The popular adage and interpretation that the Khasi people give or take the title from the female is absurd. Therefore, in Khasi custom, taking or giving the title from the man, be it a father or husband, is sacrilege. It is disrespectful and derogatory of the wisdom of the forebears. On the one hand, the mother or woman is eligible to participate or lead the community provided she is mature in age and season in thought; while on the other hand, an elderly man without an iota of maturity in his intellect may be debarred from the Dorbar, not to mention of representing or leading the maternal family or community.
The post-colonial period witnessed tremendous harm to customary practices in Khasi society. The most severe is the outcome of male domination in the traditional council and the inheritance of clan and family properties to the youngest daughter. The consequences arose from the improper interpretation of Khasi customary laws by the British colonial rulers. The problem became manifold with the negligence and ignorance of the Khasi people about the foundation of their customary practices. The damage further escalated in the cross-cultural marriage with the patriarchal society. The austere patriarchal society tends to adopt the custom towards their tradition. Few Khasi families are inclined or influenced by the patriarchal system, have adapted themselves to the system, or imitated the prevailing trend. But this is primarily an elite mindset, while the matrilineal system is still very strong and vibrant with the majority of the indigenous people, particularly in the villages. If we consider the words of one social scientist that after certain hundreds of years, the Aryan culture will reach the foothills of the Himalayas; which means that all the North Eastern Tribal culture might be assimilated with the Bengal culture or may emerge or evolve a new form of mixed community.
In the matrilineal system, the eldest maternal uncle is usually the administrative and spiritual head of the family, and the father is the provider of the material needs of his offspring. The father of a particular family is otherwise, the uncle to his maternal family and clan. The decision on the domestic affairs of the family lies with the family council headed by the maternal uncle; while often the youngest daughter or sister is the custodian of domestic properties. In the same way, the affairs of the clan lie with the council of the clan, headed by the eldest maternal uncle. The role of the maternal uncles is more of an obligation and responsibility to the maternal family and the clan. In a particular Khasi family, the mother, as the bearer of her own clan’s offspring, is the custodian of all domestic resources and her eldest brother is the head of the family. All her other sisters after marriage will create a separate family structure within the clan, and all her brothers are uncles of their nephews and nieces with a delegation of responsibilities for the family and the clan, under the leadership of the eldest brother.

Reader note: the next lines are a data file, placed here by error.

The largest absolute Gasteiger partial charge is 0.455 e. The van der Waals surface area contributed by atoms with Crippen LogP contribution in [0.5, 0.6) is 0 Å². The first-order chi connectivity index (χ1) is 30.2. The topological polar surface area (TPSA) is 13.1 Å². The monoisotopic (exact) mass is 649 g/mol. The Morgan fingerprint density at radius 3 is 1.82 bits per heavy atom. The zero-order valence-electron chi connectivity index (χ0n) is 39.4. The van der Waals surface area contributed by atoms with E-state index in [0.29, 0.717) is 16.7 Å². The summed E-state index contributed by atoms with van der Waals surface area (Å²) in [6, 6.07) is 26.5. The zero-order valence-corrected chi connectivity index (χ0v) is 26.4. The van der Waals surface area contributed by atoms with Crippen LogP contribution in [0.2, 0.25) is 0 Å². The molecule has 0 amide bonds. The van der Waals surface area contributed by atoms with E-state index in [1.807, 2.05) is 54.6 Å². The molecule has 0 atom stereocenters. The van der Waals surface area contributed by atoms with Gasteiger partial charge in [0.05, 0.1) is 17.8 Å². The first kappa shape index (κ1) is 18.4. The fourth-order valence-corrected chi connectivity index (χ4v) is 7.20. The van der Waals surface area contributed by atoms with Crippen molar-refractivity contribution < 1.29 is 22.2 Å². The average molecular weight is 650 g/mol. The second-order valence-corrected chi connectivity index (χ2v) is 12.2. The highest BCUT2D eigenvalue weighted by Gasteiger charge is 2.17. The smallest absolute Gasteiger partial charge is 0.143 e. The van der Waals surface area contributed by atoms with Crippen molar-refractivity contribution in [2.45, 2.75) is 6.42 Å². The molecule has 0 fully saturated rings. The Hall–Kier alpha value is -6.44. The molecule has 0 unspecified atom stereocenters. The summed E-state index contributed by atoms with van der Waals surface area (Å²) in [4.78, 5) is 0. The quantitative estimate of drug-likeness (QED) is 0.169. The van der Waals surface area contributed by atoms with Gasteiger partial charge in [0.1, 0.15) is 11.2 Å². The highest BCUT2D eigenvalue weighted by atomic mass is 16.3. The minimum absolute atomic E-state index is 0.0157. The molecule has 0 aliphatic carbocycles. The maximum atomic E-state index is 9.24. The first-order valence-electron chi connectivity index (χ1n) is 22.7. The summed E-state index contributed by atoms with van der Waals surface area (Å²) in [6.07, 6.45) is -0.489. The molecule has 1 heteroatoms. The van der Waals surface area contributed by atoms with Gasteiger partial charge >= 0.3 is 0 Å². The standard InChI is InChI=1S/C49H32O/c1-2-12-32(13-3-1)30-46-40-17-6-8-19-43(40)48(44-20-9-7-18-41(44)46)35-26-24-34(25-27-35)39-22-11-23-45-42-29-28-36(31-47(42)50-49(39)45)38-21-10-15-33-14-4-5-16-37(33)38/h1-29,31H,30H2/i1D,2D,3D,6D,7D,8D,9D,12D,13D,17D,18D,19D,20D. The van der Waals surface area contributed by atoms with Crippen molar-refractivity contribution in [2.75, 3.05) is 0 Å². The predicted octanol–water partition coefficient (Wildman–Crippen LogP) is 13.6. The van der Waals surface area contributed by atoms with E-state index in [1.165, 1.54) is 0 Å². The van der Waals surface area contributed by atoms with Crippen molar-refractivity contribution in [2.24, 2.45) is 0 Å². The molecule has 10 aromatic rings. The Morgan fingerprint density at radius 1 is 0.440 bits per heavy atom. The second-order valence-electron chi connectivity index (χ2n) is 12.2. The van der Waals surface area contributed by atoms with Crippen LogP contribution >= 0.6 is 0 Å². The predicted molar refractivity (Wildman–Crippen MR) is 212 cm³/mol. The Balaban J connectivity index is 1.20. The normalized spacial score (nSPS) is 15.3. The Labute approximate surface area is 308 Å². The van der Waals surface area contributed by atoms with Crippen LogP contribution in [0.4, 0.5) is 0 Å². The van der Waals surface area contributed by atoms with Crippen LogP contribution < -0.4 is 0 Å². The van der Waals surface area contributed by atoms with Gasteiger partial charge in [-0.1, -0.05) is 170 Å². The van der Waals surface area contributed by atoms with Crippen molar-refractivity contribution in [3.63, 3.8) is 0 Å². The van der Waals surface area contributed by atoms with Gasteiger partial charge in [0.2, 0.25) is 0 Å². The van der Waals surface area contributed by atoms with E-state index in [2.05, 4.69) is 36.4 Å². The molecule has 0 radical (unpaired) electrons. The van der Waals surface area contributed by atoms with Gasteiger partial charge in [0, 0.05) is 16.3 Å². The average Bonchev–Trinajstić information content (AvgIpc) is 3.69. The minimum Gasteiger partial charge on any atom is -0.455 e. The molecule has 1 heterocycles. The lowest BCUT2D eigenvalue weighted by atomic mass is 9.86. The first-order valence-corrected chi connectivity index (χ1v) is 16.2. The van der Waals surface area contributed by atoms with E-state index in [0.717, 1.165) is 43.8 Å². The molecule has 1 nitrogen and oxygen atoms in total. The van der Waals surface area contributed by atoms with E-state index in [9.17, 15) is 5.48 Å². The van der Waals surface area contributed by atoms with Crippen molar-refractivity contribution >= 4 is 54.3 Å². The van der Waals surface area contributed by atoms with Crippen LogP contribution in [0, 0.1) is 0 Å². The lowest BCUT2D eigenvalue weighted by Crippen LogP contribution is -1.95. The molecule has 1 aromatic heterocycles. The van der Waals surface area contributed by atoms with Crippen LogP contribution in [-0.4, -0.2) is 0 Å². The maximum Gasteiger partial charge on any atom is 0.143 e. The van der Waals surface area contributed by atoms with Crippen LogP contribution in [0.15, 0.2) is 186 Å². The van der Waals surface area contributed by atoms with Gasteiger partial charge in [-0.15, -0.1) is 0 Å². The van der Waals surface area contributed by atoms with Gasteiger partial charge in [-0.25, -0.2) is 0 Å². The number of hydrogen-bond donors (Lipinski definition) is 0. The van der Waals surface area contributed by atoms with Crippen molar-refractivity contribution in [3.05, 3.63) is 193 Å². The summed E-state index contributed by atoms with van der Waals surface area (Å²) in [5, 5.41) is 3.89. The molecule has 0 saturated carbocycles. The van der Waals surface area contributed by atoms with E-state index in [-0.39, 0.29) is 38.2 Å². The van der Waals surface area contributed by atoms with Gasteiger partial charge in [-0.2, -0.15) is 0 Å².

We can well imagine the social obligation of the Khasi man to his maternal family and the clan. Every obligation and responsibility is empowered with the authority of consensual endorsement within the maternal family and the clan. This obligation, responsibility, and collective authority of the Khasi men with their maternal family and clan is suddenly stripped by the British colonial rulers’ wrong interpretation of the customary practices. Adding more soreness to the wound, the colonial rulers construed that the youngest sister or daughter was the absolute inheritor and legitimate possessor of domestic resources and created a social precedence that devastated the entire cultural milieu throughout the post-colonial ages. Again, we can well imagine the social disaster arising out of the sole authority and ownership of maternal family resources by the youngest sister or daughter, overriding all the collective and lifelong contributions of her brothers and sisters, maternal uncles and aunts. And mind it, this is still prevalent today and is the generally accepted norm and customary law that stands very firm in the contemporary legal framework.